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Conductor Material & Design


Traditionally conductor materials in hermetic high-temperature and high-pressure connectors have been chosen based on the coefficients of thermal expansion as related to glass-sealing materials. This was required to maintain the integrity of the brittle glass seal. When manufacturing glass to metal sealed hermetic connectors, extreme temperatures must be considered to ensure full compression of the glass during firing.

Without the constraint of matching thermal expansion coefficients in glass seals, conductor materials can be chosen to fit the application rather than the method of manufacture. Automatic screw machines fabricate conductors from a wide variety of materials.
High-precision equipment and rigorously controlled raw material allow standard tolerances on the order of 0.0015 in. (0.00381 cm) total. The pin of a reliable connector should have uniform, consistent size in order to ensure proper contact force with the spring-finger socket. This allows full interchangeability among mating pins and sockets without variation in contact resistance. Several standard sizes are readily produced. Sizes are numbered to correspond with the American Wire Gage (AWG) standard wire sizes. The following table represents the male pin diameter.
Greene, Tweed utilizes four-way split sockets, unless size dictates moving to a two-way split socket, designed to assure uniform contact under vibration. Nickel-plated, brass cover sleeves protect in most applications.Standard sockets produced to properly engage these pin diameters will have the following load characteristics. The minimum contact force is characterized by the amount of load the socket will retain using the smallest possible male pin diameter. This extraction force is measured using an Ametek Accuforce® III digital force gauge.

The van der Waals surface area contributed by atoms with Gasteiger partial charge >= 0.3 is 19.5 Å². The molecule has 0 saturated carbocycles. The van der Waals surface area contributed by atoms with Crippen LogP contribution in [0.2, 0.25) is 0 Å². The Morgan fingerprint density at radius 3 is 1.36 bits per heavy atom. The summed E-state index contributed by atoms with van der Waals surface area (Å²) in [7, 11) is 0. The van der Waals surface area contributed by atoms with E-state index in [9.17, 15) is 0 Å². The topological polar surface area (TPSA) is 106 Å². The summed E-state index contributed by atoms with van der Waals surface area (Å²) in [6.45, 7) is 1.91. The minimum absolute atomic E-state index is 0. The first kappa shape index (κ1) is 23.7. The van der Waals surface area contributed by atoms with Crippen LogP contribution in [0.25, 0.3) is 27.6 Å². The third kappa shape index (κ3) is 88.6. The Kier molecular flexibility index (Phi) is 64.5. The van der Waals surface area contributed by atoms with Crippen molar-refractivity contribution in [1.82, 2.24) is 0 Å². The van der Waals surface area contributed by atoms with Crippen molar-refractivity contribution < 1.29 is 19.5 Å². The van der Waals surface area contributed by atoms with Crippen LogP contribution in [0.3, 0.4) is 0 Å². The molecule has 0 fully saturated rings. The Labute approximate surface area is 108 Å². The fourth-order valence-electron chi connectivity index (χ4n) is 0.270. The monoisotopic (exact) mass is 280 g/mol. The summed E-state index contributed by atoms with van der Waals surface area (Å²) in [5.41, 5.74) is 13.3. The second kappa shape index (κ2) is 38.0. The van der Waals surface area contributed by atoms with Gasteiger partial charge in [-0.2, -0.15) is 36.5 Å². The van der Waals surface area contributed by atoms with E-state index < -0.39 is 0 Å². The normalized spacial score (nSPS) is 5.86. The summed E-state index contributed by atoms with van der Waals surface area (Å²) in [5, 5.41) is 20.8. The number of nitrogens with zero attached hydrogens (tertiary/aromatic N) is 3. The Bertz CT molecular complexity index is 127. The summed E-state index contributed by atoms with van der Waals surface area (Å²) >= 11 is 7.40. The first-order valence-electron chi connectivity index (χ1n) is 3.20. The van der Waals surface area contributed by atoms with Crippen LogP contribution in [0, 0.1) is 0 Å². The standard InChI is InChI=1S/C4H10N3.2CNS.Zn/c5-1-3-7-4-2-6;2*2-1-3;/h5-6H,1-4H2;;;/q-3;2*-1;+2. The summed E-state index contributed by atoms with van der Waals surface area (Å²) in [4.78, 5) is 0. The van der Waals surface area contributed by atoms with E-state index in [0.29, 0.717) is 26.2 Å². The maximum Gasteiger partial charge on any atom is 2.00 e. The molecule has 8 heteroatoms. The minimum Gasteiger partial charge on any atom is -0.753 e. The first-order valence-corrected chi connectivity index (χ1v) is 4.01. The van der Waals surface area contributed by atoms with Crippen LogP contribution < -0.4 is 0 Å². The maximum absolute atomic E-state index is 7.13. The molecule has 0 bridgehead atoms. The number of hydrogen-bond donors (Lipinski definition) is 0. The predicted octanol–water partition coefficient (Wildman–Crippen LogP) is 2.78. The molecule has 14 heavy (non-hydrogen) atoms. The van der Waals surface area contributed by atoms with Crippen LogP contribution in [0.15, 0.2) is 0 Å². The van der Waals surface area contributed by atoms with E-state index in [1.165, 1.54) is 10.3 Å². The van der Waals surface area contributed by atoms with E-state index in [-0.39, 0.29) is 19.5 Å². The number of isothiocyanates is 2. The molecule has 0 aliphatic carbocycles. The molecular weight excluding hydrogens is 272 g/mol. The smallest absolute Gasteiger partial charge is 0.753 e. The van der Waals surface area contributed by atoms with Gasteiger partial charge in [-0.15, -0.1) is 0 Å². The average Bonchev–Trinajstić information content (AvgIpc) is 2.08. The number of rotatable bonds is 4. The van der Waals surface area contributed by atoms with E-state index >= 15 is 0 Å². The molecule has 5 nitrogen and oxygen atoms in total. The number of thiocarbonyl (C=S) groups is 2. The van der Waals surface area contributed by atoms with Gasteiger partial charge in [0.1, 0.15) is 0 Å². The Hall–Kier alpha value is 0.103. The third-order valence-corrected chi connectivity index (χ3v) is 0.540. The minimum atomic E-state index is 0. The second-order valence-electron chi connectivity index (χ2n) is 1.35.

CondMatDesign-of-ds-table3Gold plating produces mating contacts with the minimal contact resistance and removes the possibility of corrosion. A ductile nickel underplate minimizes contact resistance and provides excellent adherence to the gold.
In a completely nonmagnetic environment the nickel underplate can be replaced with a copper strike. In the case of certain stainless steels, a copper strike precedes nickel underplate. Unless otherwise specified, a 50 µin thick gold plate will be used per AMS 2422.
End terminations of the conductor may be specified as shown below with pins, sockets, solder cups, eyelets, hooks, crimp barrels, etc., or any combination.